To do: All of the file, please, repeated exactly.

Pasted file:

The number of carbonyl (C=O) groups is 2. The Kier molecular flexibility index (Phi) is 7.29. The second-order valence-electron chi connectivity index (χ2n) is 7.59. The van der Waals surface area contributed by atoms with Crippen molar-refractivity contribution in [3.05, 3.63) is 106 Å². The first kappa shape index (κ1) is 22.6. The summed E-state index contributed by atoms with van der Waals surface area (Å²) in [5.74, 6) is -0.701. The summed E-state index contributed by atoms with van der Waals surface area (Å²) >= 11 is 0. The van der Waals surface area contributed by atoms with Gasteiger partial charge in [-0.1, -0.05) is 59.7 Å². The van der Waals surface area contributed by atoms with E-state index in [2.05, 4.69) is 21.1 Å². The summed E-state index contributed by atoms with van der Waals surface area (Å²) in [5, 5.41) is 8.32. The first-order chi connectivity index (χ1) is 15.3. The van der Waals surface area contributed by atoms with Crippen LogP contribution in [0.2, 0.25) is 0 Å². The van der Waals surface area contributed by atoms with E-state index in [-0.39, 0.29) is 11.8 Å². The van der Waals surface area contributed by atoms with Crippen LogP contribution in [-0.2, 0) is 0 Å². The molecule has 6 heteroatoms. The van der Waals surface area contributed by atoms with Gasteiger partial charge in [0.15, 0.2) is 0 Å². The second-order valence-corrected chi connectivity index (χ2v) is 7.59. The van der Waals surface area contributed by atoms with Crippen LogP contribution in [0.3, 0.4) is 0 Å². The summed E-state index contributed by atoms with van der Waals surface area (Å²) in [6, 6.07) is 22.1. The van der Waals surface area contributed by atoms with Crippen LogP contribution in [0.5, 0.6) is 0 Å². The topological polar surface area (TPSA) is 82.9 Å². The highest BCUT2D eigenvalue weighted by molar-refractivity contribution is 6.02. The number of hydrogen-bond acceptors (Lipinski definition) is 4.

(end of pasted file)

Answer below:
The number of carbonyl (C=O) groups is 2. The Kier molecular flexibility index (Phi) is 7.29. The second-order valence-electron chi connectivity index (χ2n) is 7.59. The van der Waals surface area contributed by atoms with Crippen molar-refractivity contribution in [3.05, 3.63) is 106 Å². The first kappa shape index (κ1) is 22.6. The summed E-state index contributed by atoms with van der Waals surface area (Å²) in [5.74, 6) is -0.701. The summed E-state index contributed by atoms with van der Waals surface area (Å²) >= 11 is 0. The van der Waals surface area contributed by atoms with Gasteiger partial charge in [-0.1, -0.05) is 59.7 Å². The van der Waals surface area contributed by atoms with E-state index in [2.05, 4.69) is 21.1 Å². The summed E-state index contributed by atoms with van der Waals surface area (Å²) in [5, 5.41) is 8.32. The first-order chi connectivity index (χ1) is 15.3. The van der Waals surface area contributed by atoms with Crippen LogP contribution in [0.2, 0.25) is 0 Å². The van der Waals surface area contributed by atoms with E-state index in [-0.39, 0.29) is 11.8 Å². The van der Waals surface area contributed by atoms with Crippen LogP contribution in [-0.2, 0) is 0 Å². The molecule has 6 heteroatoms. The van der Waals surface area contributed by atoms with Gasteiger partial charge in [0.15, 0.2) is 0 Å². The second-order valence-corrected chi connectivity index (χ2v) is 7.59. The van der Waals surface area contributed by atoms with Crippen LogP contribution in [0.3, 0.4) is 0 Å². The summed E-state index contributed by atoms with van der Waals surface area (Å²) in [6, 6.07) is 22.1. The van der Waals surface area contributed by atoms with Crippen LogP contribution in [0.5, 0.6) is 0 Å². The topological polar surface area (TPSA) is 82.9 Å². The highest BCUT2D eigenvalue weighted by molar-refractivity contribution is 6.02. The number of hydrogen-bond acceptors (Lipinski definition) is 4.